At Georgetown, Finding the Public Sphere in Ann Coulter
Last Thursday, the Georgetown University Lecture Fund and Georgetown’s College Republicans co-hosted a lecture by conservative rabble-rouser and bigoted columnist Ann Coulter. An anticipated controversy ensued, with largely liberal members of the student body decrying the Lecture Fund’s sponsorship of the event. The Lecture Fund defended its co-sponsorship on the grounds of the organization’s non-partisan mission. A column in The Hoya, written by a junior in the School of Foreign Service, conveyed a feeling of betrayal at the news of Coulter’s appearance on campus and observed a consequent decline in the quality of public discourse on Georgetown’s campus.
The day before Coulter’s speech in Lohrfink Auditorium, the noted German philosopher Jürgen Habermas delivered the annual Berkley Center Lecture on myth and ritual in contemporary human society. During his lecture, Habermas also discussed his widespread popularization of the public sphere, a discursive process underlined by cooperative and democratic deliberation. In Habermas’ public sphere, an ethical discourse — and, subsequently, the development of the public good — relies on the inclusivity of the deliberative process, as well as the prioritization of public communication in consensus-building.
A quick walk down to McPherson Square will demonstrate the pervasive and growing power of Habermas’ public sphere in contemporary society. On the other side of the ideological spectrum, the Coulter controversy is a valuable, unexpected indication of the limits and importance of inclusive public discourse at Georgetown. In the days following the Lecture Fund’s announcement of Coulter’s lectures, campus discussions of the lecture, free speech, and the Lecture Fund’s decision often dismissed the public value of Coulter’s commentary. Conservative students spuriously compared Coulter’s anti-Semitic, Islamophobic, and homophobic statements to those of Michael Moore, who spoke at Georgetown earlier this month.
As the Coulter controversy mounted, a Hoya letter to the editor condemned the Lecture Fund for sponsoring Coulter and Moore’s lectures, describing each as little more than “political theater.” The overwhelming focus on the content of campus discourse belies the central utility of public deliberation in a democratic community. Fundamentally, the value of free speech in contemporary society stems from the deliberative process, rather than the substantive ideas generated through an inclusive debate and dialogue.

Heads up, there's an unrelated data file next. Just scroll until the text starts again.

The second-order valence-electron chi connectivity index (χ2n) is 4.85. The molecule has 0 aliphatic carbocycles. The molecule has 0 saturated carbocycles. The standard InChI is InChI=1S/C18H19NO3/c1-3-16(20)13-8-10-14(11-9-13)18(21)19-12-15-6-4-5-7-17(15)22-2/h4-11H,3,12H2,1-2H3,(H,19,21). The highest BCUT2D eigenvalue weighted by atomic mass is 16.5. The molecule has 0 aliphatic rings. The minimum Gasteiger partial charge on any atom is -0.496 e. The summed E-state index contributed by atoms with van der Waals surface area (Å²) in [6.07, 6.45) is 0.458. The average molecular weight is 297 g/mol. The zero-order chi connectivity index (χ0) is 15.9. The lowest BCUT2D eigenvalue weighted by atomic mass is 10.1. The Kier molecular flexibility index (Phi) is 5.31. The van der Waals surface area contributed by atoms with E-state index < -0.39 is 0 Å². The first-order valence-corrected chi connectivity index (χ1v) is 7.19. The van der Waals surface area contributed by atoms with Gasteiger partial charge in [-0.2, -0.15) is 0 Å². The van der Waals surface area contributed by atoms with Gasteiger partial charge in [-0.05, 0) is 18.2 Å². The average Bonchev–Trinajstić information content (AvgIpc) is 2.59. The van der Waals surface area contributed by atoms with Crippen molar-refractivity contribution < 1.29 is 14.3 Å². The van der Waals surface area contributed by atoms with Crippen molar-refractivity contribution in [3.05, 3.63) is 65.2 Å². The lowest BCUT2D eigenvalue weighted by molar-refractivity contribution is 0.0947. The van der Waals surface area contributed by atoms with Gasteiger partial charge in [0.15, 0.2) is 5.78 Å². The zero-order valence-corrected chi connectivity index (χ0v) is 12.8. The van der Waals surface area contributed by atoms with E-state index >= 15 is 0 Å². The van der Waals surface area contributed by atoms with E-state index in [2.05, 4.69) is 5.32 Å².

The letter’s author had it wrong. Far from the “fatuous” process he described, Coulter and Moore’s public political theater is a core characteristic of Georgetown’s democratic society. The process of deliberation allows for a broadening of the public sphere, and enhances Georgetown’s rational political discourse. Public deliberation’s value applies universally, regardless of whether a speaker’s political perspectives are more or less reasonable than the next. The response to Coulter’s lecture from Georgetown’s student body demonstrated the value of the deliberative process, when allowed to develop freely: Students initiated a broad-based online and offline discussion of Coulter’s condemnable perspectives on American minority groups, raising issues for consideration that remain generally suppressed in Georgetown’s public sphere.
In the aftermath of the Coulter controversy, Georgetown students would do well to reflect on Habermas’ prioritization of the public sphere and its deliberative characteristics. So long as the public discourse continues unfettered, the Georgetown community will have ample opportunity to discuss issues of bigotry, inclusivity, and pluralism on campus. However, as long as Georgetown students seek to restrict the growth of this public sphere, they will continue to dampen an integral aspect of the campus experience.
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